- Ines Sainz gets cat-called, scrutinized (Photo: Associated Press)
This week, allegations arose that New York Jets players taunted Mexican sports reporter Ines Sainz with "cat-calls," "suggestive comments," and strange "on- field antics" during a team practice. Cue sports luminaries pontificating on sexual harassment!
TBD has already detailed Clinton Portis' bizarre defense of harassing female journalist (it has something to do with a room full of attractive genitalia). Now, follow along as we count NFL Hall-of-Famer John Riggins' excuses!
Today, Riggins appeared on his regular WTOP chat, "Ask Riggo." Toward the end of the hour, the former Washington Redskins and New York Jets running back was asked to weigh in on the Sainz issue. Here he goes:
You have a situation here where this woman—what I read in the Internet—bills herself as the 'World's Hottest Sports Reporter.' Well, if you're going around and this is what your claim to fame is, and depending on what kind of journalist is she—is this for something, for the channels where it's pop culture? Which I think more of it is? Well, and you're dressed—you can say however you're dressed. And she is, she's an attractive woman. But is she really serious? And if you know that, if you know that you're serious about your job, I don't think you'd bill yourself as the hottest sports reporter. I think you're asking for it. And it's just the animal instinct. If you're putting it out there, these guys are sensitive. And I'm sorry, maybe she's so hot she can't help it. But you know what? Then put on a cardboard box, OK?
. . . My point here is, we don't know exactly what it was. And she herself says that it wasn't sexual harassment. But my point is that: Change the way you do things. You're saying, 'Should she be subjected to it?' But some people ask for what comes.  Why is it that she's the only one? Is this something that's ongoing with the team? I don't think so, I think this is an isolated case, and I think there's a little bit more to it, and perhaps an investigation's good. Maybe she was somehow trespassed upon, or maybe somebody else made more out of it than what's really going on there.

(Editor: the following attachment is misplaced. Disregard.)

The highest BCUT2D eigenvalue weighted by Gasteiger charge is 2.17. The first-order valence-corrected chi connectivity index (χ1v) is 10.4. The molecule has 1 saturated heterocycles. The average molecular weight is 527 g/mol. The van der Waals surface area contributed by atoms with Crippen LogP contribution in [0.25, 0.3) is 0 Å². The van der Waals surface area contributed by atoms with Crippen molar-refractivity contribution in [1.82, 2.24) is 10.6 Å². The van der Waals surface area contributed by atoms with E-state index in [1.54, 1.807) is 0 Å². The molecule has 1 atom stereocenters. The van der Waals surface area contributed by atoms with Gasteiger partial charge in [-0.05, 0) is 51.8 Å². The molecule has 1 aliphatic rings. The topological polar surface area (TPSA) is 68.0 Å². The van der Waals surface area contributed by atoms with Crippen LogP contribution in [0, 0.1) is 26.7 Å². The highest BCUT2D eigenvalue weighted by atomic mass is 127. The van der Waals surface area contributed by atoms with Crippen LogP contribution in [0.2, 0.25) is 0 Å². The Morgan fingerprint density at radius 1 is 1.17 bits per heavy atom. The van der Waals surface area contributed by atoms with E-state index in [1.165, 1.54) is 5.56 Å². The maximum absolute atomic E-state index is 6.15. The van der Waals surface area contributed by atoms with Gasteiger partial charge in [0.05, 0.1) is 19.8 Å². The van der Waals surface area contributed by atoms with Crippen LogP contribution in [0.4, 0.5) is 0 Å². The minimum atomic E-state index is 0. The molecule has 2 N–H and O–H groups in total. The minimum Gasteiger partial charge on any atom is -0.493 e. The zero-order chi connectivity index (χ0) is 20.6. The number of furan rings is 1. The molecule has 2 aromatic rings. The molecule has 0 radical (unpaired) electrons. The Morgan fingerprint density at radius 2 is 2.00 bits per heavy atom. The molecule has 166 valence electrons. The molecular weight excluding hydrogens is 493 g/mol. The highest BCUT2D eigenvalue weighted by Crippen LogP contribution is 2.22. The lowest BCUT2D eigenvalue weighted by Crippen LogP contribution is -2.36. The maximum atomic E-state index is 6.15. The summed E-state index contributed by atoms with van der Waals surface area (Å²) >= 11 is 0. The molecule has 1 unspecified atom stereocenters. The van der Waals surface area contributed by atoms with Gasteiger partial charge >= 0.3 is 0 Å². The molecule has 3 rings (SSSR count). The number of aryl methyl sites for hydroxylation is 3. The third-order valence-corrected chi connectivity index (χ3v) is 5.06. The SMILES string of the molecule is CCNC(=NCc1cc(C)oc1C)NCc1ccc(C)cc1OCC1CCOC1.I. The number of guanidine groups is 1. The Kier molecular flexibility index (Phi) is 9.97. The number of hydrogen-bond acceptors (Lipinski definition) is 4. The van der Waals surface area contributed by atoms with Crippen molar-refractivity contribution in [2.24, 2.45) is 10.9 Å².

Let's follow Riggins' line of reasoning here:
1. Sainz "bills herself as the 'world's hottest sports reporter." (Actually, her tag-line is the "hottest sports reporter in Mexico"). Emphasizing one's appearance is one of the only ways for women to break into the heavily male-dominated field of sports reporting. Even women who agree to do this do not belong in sports.
2. Sainz reports on "pop culture," which is presumably less fancy than reporting on "sports." Journalists who report on popular culture deserve to be harassed.
3. "You're dressed—you can say however you're dressed." Whatever that happens to be, it's too sexy.
4. "She's an attractive woman." Men are allowed to harass women they are attracted to.
5. She's not a serious journalist. Attractive women can't hold serious jobs. And only people with serious jobs deserve not to be sexually harassed.
6. She's asking for it. A classic.
7. Sexual harassment is "animal instinct." Men have been throwing footballs at female professional journalists since the fish grew legs and walked out of the water. It's science.
8. Men are "sensitive." Professional football players are emotional lightweights who can't afford to have their feelings hurt by being prevented from yelling at women and/or throwing footballs near them.
9. "Put on a cardboard box." Women who are cursed with hotness are not doomed to harassment, if they dress correctly. Seasoned reporters know that making fun of women in looser clothing is totally prohibited.
10. "We don't know exactly what it was." But if it is determined to be sexual harassment, simply refer to the previous nine excuses.
11. "She herself says it wasn't sexual harassment." As long as we call it "cat-calling," "suggestive comments," and "on-field antics," it's not harassment.
12. "Change the way you do things." It is a woman's responsibility to adhere to arbitrary standards of personal appearance set by men, or face the consequences.
13. "Some people ask for what comes." See: Excuse #6.
14. "Why is it that she's the only one?" If you're the first woman to speak out about harassment from a particular group of men, you're probably lying.
15. "Somebody made more out of it than what's really going on here." Sure, sexual harassment is wrong, but talking about it is much worse.
Whenever a woman is sexually harassed, the conversation inevitably turns to how the victim did wrong, looked wrong, dressed wrong, reported wrong, made her career wrong, and navigated a man's world wrong. The point is moot. Sexually harassing Ines Sainz makes sports reporting an unwelcome place for all women in the business, who must constantly navigate intense scrutiny of their looks (too hot, not hot enough), their clothes (too feminine, not feminine enough), their demeanor (too flirtatious, too humorless)—basically, their gender.